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Route 66 News

Repairs being made on historic Route 66 near Springfield

A 1.3-mile stretch of old Route 66 near Springfield, Ill., that is on the National Register of Historic Places is being carefully repaired this week by county road crews, according to the Springfield State Journal-Register.

The 1920s section, called Olde Carriage Way, is south of East Lake Shore Drive south of Lake Springfield. Much of its original Portland cement structure is still there.

You can see the road on Google Maps Street View:


View Larger Map

According to the newspaper:

The section of Old Route 66 has its share of cracks and potholes, but “all in all, the road is in pretty decent shape for the age that it is,” Sangamon County Engineer Tim Zahrn said.

Because of the road’s historical significance, the county highway department tries to maintain its structural integrity while preserving as much of the original surface as possible, Zahrn said.

“It’s a balancing act,” he said.

Instead of resurfacing the road or patching holes and cracks with asphalt, the county uses concrete.

The crew also improved drainage, which will keep water off the road and lengthen its life span. Next year, the county will widen the shoulder, but nothing that will affect the integrity of the road surface.

Illinois Route 66 preservationist John Weiss helped get the road section on the National Register in 2009.

According to the Illinois Historic Preservation Agency, the stretch of road is one of five sections of Route 66 in the state on the National Register.

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4 thoughts on “Repairs being made on historic Route 66 near Springfield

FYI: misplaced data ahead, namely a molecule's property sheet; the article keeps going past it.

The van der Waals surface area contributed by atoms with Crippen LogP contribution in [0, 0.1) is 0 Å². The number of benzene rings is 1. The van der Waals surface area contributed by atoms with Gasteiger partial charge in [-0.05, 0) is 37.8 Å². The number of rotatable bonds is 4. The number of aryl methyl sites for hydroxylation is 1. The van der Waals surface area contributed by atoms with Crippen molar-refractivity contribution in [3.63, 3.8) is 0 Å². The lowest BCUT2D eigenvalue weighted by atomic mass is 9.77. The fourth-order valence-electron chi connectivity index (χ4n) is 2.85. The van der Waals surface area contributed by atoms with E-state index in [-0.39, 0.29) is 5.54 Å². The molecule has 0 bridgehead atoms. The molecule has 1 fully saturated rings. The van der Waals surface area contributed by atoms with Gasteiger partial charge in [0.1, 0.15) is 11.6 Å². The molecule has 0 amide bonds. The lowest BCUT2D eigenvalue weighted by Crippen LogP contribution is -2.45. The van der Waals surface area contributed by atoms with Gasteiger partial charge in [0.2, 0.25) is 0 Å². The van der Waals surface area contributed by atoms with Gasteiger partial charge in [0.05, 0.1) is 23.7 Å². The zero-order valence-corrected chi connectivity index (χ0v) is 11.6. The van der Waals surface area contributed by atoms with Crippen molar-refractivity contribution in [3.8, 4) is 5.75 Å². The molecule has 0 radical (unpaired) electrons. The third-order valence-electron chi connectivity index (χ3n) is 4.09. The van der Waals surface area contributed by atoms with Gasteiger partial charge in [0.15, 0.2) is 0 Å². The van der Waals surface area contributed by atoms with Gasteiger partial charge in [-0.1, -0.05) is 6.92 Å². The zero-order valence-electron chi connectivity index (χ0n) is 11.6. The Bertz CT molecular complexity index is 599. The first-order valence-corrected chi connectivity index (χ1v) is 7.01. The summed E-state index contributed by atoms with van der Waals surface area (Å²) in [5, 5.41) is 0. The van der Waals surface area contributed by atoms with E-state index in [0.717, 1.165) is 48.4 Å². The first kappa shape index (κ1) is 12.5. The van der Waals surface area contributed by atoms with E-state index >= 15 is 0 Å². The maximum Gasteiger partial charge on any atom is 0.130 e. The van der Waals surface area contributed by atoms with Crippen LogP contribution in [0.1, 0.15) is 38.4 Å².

1. Susan Yates

    Good for them. Wish the same care would be given to the Scotch (AKA Ribbon and Sidewalk) Highway between Afton and Miami, Oklahoma. As you know, it is several miles of the original 9′ wide road with original concrete and curbs. Because it of an early realignment it was bypassed thus allowing it to remain in remarkably good shape. But because it is used as a farm road by local people there have been recent ‘Improvements” (ie. tons of gravel dumped on the road–gravel that spoils the look of the of drive and and will surely wear down the original concrete.) Do you know of any effort to reclaim the Scotch Highway, Ron?

  2. Gary Alexander

    Listen, I know I’m a newbie when it comes to 66. You want to talk about Hwy 99 in Central Cali (Hi, Scott P.!) then I’m one of the people to talk to. In other words, The Grapes of Wrath ended about a half hour south of me.
    I’m learning new things all the time about 66.
    Twice in recent memory, it has been clearly pointed out how flawed the “Here It Is” map series is. This is not meant as a knock on the maps. I used them to get to Texas earlier this year.
    However, there are several places they just missed. Like the subject of this post. At this point, the maps have you on I-55, looking for the Business 55 exit. (Sorry, I use the maps backwards being in California)
    When you compare what we have access to, vs say this (http://www.lincolnhighwayassoc.org/map/), there is something wrong.
    To be honest, a google map is the FIRST thing that we (yes, me too) should be working on. It may not be definitive to start, but it will become that over time.
    If the people (myself included) don’t know where the road went, how will we know to go there?

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